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Home > All news > Export Import, Regulations > Restrictions, PLI, mandatory quality norms helping cut import of certain non-essential goods

Restrictions, PLI, mandatory quality norms helping cut import of certain non-essential goods

November 7, 2023
Reading Time: 2 minutes

New Delhi - Steps such as curbs on inbound shipments of certain goods, production linked incentive scheme and mandatory quality norms are helping the country reduce imports of non-essential products such as TV, tyres, wallpaper and AC gas compressors.

These steps, among others like imposing antidumping and countervailing duties, have been taken to analyse and control non-essential imports and to augment domestic production capacity in import intensive sectors, an official said.

According to an analysis of the Commerce Ministry, import restrictions imposed on tyres helped cut the inbound shipments by 74 per cent to $74 million in 2022-23 from $276 million in 2019-20. Calendar year wise, these imports declined to $36 million till July this year as against $353 million in 2018.

The Government in June 2020 imposed import curbs on certain new pneumatic tyres used in motor cars, buses, lorries and motorcycles to promote domestic manufacturing and contain imports from countries like China.

Imports of wallpapers reduced by 77 per cent to $10 million during April-August this year from $44 million in the same month last year due to the launch of paper import monitoring system (PIMS).

The Ministry in October last year made import registration under PIMS mandatory for inbound shipments of 201 types of paper and paper boards such as wallpaper, glazed newsprint, handmade paper and tissue paper.

Under this, an importer has to provide advance information online about import of these papers and obtain a registration number. The government has a similar system for coal and steel imports.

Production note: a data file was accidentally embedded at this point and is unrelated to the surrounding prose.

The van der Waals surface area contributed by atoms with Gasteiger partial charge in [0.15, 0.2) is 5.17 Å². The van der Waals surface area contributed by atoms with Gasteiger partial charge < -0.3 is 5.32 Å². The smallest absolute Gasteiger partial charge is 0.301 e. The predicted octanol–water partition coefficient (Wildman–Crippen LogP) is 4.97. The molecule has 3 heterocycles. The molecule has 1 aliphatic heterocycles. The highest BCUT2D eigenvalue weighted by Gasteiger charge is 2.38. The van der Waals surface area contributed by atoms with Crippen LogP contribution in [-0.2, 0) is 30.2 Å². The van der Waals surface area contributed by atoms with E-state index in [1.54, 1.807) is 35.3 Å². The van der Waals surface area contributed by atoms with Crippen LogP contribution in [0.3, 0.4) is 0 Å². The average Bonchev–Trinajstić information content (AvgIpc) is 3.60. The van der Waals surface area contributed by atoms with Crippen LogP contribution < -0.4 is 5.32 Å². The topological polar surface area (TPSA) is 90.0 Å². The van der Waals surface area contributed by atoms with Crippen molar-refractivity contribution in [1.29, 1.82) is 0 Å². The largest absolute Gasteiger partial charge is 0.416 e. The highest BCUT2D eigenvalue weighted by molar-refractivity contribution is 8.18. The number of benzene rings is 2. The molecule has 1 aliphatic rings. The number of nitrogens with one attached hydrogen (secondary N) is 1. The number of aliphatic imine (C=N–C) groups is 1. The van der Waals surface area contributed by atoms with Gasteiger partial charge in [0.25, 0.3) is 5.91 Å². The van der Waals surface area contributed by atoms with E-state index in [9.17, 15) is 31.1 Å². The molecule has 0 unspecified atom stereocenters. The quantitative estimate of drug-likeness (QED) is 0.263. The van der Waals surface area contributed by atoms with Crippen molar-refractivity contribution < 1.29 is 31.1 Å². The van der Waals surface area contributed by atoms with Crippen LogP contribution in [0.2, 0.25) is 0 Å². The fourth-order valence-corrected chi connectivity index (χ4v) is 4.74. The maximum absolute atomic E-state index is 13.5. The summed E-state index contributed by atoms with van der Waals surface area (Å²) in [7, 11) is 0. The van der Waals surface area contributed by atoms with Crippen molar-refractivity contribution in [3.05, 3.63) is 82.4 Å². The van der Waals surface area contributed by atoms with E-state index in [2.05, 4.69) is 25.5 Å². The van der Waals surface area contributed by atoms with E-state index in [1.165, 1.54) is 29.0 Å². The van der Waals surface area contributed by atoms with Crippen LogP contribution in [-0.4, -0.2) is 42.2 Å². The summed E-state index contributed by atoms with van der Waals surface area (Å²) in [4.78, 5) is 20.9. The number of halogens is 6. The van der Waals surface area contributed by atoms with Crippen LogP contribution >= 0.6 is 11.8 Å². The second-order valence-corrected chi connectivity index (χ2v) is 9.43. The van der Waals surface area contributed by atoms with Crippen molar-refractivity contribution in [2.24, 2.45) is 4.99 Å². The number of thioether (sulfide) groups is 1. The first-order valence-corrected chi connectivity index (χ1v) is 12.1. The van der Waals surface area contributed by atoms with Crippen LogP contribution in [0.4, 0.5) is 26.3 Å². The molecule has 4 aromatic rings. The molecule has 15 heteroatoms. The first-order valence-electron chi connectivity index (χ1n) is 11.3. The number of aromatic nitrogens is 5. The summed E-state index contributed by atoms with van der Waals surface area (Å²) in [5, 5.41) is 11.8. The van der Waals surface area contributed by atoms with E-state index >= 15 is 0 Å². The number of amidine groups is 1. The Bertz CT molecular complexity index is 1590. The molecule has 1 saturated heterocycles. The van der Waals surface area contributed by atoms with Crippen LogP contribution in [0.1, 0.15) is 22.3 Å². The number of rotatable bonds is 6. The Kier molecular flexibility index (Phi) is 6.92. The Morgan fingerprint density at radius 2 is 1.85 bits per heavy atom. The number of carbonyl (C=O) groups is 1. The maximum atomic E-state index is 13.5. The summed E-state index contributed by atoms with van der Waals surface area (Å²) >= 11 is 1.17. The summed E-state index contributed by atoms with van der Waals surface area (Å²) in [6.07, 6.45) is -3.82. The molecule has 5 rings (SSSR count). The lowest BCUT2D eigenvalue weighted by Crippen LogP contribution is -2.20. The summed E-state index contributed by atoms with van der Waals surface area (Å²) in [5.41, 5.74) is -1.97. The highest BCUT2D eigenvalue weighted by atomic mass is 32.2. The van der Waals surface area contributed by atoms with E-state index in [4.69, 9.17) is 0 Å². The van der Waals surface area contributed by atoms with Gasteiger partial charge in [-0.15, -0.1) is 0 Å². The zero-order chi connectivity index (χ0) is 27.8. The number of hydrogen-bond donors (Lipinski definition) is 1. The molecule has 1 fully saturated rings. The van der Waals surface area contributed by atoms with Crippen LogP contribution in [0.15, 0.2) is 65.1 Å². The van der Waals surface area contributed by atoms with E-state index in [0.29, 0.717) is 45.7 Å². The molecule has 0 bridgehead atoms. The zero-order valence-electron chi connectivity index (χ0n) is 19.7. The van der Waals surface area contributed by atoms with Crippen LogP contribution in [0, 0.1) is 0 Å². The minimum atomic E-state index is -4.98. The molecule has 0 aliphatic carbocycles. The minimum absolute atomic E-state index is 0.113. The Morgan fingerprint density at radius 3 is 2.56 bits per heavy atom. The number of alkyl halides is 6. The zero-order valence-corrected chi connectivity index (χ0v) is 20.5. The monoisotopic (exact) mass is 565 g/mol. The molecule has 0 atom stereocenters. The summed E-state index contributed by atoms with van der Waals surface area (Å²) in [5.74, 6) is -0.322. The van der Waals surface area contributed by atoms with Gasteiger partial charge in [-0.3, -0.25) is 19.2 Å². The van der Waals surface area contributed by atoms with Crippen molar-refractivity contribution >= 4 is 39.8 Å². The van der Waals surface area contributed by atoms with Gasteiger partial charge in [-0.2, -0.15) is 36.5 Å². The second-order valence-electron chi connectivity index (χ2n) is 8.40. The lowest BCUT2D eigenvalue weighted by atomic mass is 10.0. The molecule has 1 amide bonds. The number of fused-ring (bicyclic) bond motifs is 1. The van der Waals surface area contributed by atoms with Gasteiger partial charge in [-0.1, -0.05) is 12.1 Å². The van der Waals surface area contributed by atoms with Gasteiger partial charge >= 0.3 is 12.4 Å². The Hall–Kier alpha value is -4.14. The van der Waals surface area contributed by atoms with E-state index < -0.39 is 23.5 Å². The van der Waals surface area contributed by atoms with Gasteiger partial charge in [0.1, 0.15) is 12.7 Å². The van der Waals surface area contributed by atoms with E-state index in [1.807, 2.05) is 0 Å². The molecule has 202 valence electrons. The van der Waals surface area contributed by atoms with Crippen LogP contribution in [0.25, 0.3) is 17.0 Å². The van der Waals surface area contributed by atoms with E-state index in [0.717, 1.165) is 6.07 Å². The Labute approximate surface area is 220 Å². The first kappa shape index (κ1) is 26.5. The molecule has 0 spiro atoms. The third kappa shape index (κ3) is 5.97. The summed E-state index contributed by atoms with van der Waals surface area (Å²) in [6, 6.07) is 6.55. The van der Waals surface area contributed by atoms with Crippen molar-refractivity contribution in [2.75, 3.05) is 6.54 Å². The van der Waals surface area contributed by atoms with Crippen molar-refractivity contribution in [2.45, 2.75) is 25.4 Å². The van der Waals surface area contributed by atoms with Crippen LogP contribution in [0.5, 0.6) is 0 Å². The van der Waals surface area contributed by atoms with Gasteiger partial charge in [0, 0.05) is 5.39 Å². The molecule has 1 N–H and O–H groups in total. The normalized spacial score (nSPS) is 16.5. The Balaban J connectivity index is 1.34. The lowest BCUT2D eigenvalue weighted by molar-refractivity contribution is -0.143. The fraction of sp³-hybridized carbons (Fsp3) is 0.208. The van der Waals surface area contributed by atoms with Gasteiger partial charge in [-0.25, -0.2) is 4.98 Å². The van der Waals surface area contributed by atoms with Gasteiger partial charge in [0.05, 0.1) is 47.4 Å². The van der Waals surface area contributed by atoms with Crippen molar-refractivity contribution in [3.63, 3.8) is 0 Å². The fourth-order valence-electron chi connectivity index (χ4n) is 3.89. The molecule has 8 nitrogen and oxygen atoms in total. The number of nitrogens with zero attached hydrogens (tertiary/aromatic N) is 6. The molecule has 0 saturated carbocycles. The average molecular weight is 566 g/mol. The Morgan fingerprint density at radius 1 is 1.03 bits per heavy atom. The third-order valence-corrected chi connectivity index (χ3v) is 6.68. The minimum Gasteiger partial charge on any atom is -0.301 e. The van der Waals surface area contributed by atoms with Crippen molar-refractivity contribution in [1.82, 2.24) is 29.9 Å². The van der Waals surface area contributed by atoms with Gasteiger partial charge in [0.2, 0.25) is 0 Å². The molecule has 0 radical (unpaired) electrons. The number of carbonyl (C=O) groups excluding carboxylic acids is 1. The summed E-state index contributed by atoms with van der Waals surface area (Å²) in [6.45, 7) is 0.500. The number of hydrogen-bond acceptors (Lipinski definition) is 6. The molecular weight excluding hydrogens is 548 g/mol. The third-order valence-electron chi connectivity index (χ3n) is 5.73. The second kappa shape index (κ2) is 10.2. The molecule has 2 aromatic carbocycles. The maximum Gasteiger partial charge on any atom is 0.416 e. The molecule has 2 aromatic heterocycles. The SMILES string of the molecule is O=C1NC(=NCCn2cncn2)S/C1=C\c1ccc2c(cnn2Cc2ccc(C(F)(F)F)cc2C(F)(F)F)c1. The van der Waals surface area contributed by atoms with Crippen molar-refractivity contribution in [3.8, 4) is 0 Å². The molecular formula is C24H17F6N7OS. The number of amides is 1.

The production linked incentive (PLI) scheme for white goods (AC components and LED lights) was approved with an outlay of Rs 6,238 crore.

The official said that an Inter-Ministerial committee meets regularly to discuss ways to cut imports of non-essential goods.

The sensitisation initiative is yielding positive results as information flow among different ministries and departments has started. “The information flow is helping in analysing data and framing specific policy interventions like PLI,” the official said.

TV imports declined to $10 million during April-July this fiscal as against $1 billion in 2018-19. Crude oil imports ($209.42 billion) accounted for over 29 per cent of India’s total imports in 2022-23, when it was $716 billion.

Containing these imports would help reduce the trade deficit, which has declined to USD 116 billion during April-September this fiscal as against $140.83 billion in the same period last year. Imports during the first half of this financial year dipped by 12.23 per cent to $ 327 billion. The country’s top import commodities include crude oil, gold, electronic goods, pulses, fertilisers, machine tools, and pharmaceutical products.

The top ten merchandise import sources for India include China, the US, the UAE, Saudi Arabia, Hong Kong, Switzerland, Iraq and Germany.

High import bill pushes the trade deficit which in turn impacts the current account deficit. High imports also affect the country’s foreign currency exchange rates.

Import curbs have been recently imposed on certain IT hardware goods like laptops and computers, and QCOs have been issued on a number of goods like helmets for police force, water dispensers, door fittings, ceiling fans, and aluminum and copper goods.

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